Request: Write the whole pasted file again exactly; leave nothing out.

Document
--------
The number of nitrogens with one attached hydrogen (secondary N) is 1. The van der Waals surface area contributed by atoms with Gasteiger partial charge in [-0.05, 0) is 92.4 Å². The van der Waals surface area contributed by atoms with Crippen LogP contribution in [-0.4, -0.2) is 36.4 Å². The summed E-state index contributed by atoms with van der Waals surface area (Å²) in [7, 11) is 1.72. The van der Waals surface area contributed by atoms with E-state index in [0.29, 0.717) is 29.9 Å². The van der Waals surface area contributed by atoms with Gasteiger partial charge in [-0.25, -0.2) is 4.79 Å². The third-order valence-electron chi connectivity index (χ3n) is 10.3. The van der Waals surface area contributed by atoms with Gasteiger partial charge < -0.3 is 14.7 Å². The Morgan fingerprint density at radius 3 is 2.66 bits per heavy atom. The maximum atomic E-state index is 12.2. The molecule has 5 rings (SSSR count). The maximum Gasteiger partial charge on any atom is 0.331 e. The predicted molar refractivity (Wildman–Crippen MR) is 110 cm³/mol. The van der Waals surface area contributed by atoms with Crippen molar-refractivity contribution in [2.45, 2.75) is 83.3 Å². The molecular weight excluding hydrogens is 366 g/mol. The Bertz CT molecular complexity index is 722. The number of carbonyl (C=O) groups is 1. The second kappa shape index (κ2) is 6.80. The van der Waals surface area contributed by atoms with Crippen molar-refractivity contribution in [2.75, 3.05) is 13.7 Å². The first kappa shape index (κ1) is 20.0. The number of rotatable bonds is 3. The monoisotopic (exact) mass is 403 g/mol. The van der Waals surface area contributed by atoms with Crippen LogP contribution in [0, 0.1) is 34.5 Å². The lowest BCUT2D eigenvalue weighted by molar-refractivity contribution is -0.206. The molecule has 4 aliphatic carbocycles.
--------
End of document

The number of nitrogens with one attached hydrogen (secondary N) is 1. The van der Waals surface area contributed by atoms with Gasteiger partial charge in [-0.05, 0) is 92.4 Å². The van der Waals surface area contributed by atoms with Crippen LogP contribution in [-0.4, -0.2) is 36.4 Å². The summed E-state index contributed by atoms with van der Waals surface area (Å²) in [7, 11) is 1.72. The van der Waals surface area contributed by atoms with E-state index in [0.29, 0.717) is 29.9 Å². The van der Waals surface area contributed by atoms with Gasteiger partial charge in [-0.25, -0.2) is 4.79 Å². The third-order valence-electron chi connectivity index (χ3n) is 10.3. The van der Waals surface area contributed by atoms with Gasteiger partial charge < -0.3 is 14.7 Å². The Morgan fingerprint density at radius 3 is 2.66 bits per heavy atom. The maximum atomic E-state index is 12.2. The molecule has 5 rings (SSSR count). The maximum Gasteiger partial charge on any atom is 0.331 e. The predicted molar refractivity (Wildman–Crippen MR) is 110 cm³/mol. The van der Waals surface area contributed by atoms with Crippen molar-refractivity contribution in [2.45, 2.75) is 83.3 Å². The molecular weight excluding hydrogens is 366 g/mol. The Bertz CT molecular complexity index is 722. The number of carbonyl (C=O) groups is 1. The second kappa shape index (κ2) is 6.80. The van der Waals surface area contributed by atoms with Crippen molar-refractivity contribution in [2.75, 3.05) is 13.7 Å². The first kappa shape index (κ1) is 20.0. The number of rotatable bonds is 3. The monoisotopic (exact) mass is 403 g/mol. The van der Waals surface area contributed by atoms with Crippen LogP contribution in [0, 0.1) is 34.5 Å². The lowest BCUT2D eigenvalue weighted by molar-refractivity contribution is -0.206. The molecule has 4 aliphatic carbocycles.